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Produced & Maintained by Idaho Mountain Express, Box 1013, Ketchum, ID 83340-1013 
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Copyright © 2003 Express Publishing Inc.
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Friday — April 23, 2004


The old Sunbeam dam and mill on the upper Salmon River were short-lived, but left a stamp on the landscape that lasts to this day. The U.S. Forest Service is proposing to issue a permit at one of the nearby historic buildings for operations of a resort to resume after a two-year hiatus. Photo courtesy the Ketchum Community Library

Sunbeam Village
may live again

Upper Salmon River site
is part of long, storied history

To get involved:

"Before the permit is issued, we want to offer the public an opportunity to provide us with any concerns or suggestions they may have regarding this operation," said SNRA Resort Administrator.

Comments will be most helpful if received by May 14.

For more information, contact Fluetsch at (208) 727-5000. Comments should be addressed to: Sawtooth National Recreation Area, HC 64 Box 8291, Ketchum, ID 83340, Attn: Dave Fluetsch. Comments may also be submitted via e-mail to: dfluetsch@fs.fed.us.

Express Staff Writer

Sunbeam Village, a historic cabin and trading post near the banks of the upper Salmon River, has a long and colorful history. This summer, for the first time in two years, the eclectic store and nearby cabins may open for business.

"The place has, at times, been very busy with a lot of visitor traffic," said Sawtooth National Recreation Area Resort Administrator Dave Fluetsch. "Back in the mid-90s, there was a restaurant, the (White Otter Adventures) raft business, RV camping, a gasoline station. It was a pretty busy place. It’s been a successful business in the past."

Its setting is pastoral. Nestled above Highway 75 near the confluence of the Yankee Fork and Salmon rivers, the old store and cabins are surrounded by lodgepole pine trees and sweeping sagebrush ridges.

The resort is also part of a historic site made famous by mining and the construction and subsequent demolition of the Salmon River’s only dam. It is near the center of a historic mining belt that includes the ghost towns of Custer and Bonanza, which are several miles up the Yankee Fork.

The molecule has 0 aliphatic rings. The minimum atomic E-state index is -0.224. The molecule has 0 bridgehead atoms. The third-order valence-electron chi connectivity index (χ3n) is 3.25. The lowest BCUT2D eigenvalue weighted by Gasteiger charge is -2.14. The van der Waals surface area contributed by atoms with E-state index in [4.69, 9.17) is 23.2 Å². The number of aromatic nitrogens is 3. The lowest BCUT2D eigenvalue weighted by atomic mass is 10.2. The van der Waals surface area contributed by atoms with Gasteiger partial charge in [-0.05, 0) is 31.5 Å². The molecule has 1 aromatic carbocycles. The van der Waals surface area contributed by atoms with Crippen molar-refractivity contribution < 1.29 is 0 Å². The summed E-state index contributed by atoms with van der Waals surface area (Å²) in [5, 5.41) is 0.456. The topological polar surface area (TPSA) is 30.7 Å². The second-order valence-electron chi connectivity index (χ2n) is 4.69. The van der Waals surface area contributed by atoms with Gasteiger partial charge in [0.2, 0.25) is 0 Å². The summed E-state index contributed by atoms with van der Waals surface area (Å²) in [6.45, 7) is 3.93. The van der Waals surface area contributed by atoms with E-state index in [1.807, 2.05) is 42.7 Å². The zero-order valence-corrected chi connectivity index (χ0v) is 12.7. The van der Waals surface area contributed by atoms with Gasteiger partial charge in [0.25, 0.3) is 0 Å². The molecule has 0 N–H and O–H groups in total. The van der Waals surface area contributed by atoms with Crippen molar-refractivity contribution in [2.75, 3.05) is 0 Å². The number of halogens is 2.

Last week, the U.S. Forest Service announced it is proposing to reissue a permit that will enable new owners to operate the Sunbeam Resort, which is located on publicly owned land.

Sunbeam Resort’s current owner is no longer providing services to the public, as is required under the terms of the current permit, said Sawtooth National Recreation Area Resort Administrator Dave Fluetsch.

Under the SNRA’s proposal, a new owner would be authorized to provide cabin rentals, a restaurant, store and recreation vehicle and tent sites. Several of the facility’s amenities would also need to be upgraded.

"The proposed authorization would allow a new owner to resume normal operations at Sunbeam, renovate the main lodge building and renovate or replace several existing cabins in future years," Fluetsch said.

The White Otter Adventures rafting company also bases its operations from the historic property. Fluetsch said the prospective buyers of the resort propose to maintain a working relationship with the rafting company and plan to continue a long-standing lease.

"However, the business relationship is between the raft guide and the owner of the business," he said.

The precise history of the resort property is difficult to ascertain, but an old cabin was built at the site in 1881 by a miner named Ebnezer E. Cunningham. Cunningham, who called the Sunbeam area Junction Bar, was renowned for attempting to placer mine gold by circling an adjacent mountain with a ditch, according to a history titled "Land of the Yankee Fork."

The first store opened in Cunningham’s old home around 1920, and the Forest Service has authorized Sunbeam Resort’s operations since at least 1941.

The present store was built in 1959, Fluetsch said.

According to a Challis National Forest history of the Yankee Fork region, miners from Montana discovered the area in 1866 or 1867. They arrived at a large tributary of the upper Salmon River, where they camped and prospected for a few weeks, but they left without finding any promising placers.

Before returning to Montana, the party dubbed the nearby creek the Yankee Fork of the Salmon River, because everyone in the party was a Yank.

Following discovery of promising placers in the area in 1870, the Yankee Fork Mining District was formed, and the region began to grow. In the late-1870s, the boomtowns of Custer and Bonanza took root along the shores of the Yankee Fork.

In 1910, the Sunbeam Consolidated Gold Mines Co. completed a dam and power plant on the main Salmon River, just upriver from the confluence with the Yankee Fork. The company used 300 tons of cement to build the dam, which measured 95 feet at its crest and was 35 feet high. The turbines drove a generator that produced enough electricity to run the nearby mill and to supply lighting for the Sunbeam mine.

The Sunbeam mill and mine operated almost a year on electricity, but the low cost of electric power could not compensate for the low value of the ore excavated there. In April 1911, the Sunbeam property was sold at a sheriff’s auction, and the mine and mill were closed.

Caretakers lived near the dam for a number of years, but after the death of Lou Cruthers, the last caretaker, the dam’s fish ladders fell into disrepair. The dam was partially blown up in 1933 or 1934 to allow salmon to continue to their historic spawning beds farther up the Salmon River.

With such a long history, and as a popular stop-off for anglers and boaters, Sunbeam is held in high regard in Salmon River country.

"I talked with a number of people who have fond memories of Sunbeam," he said.


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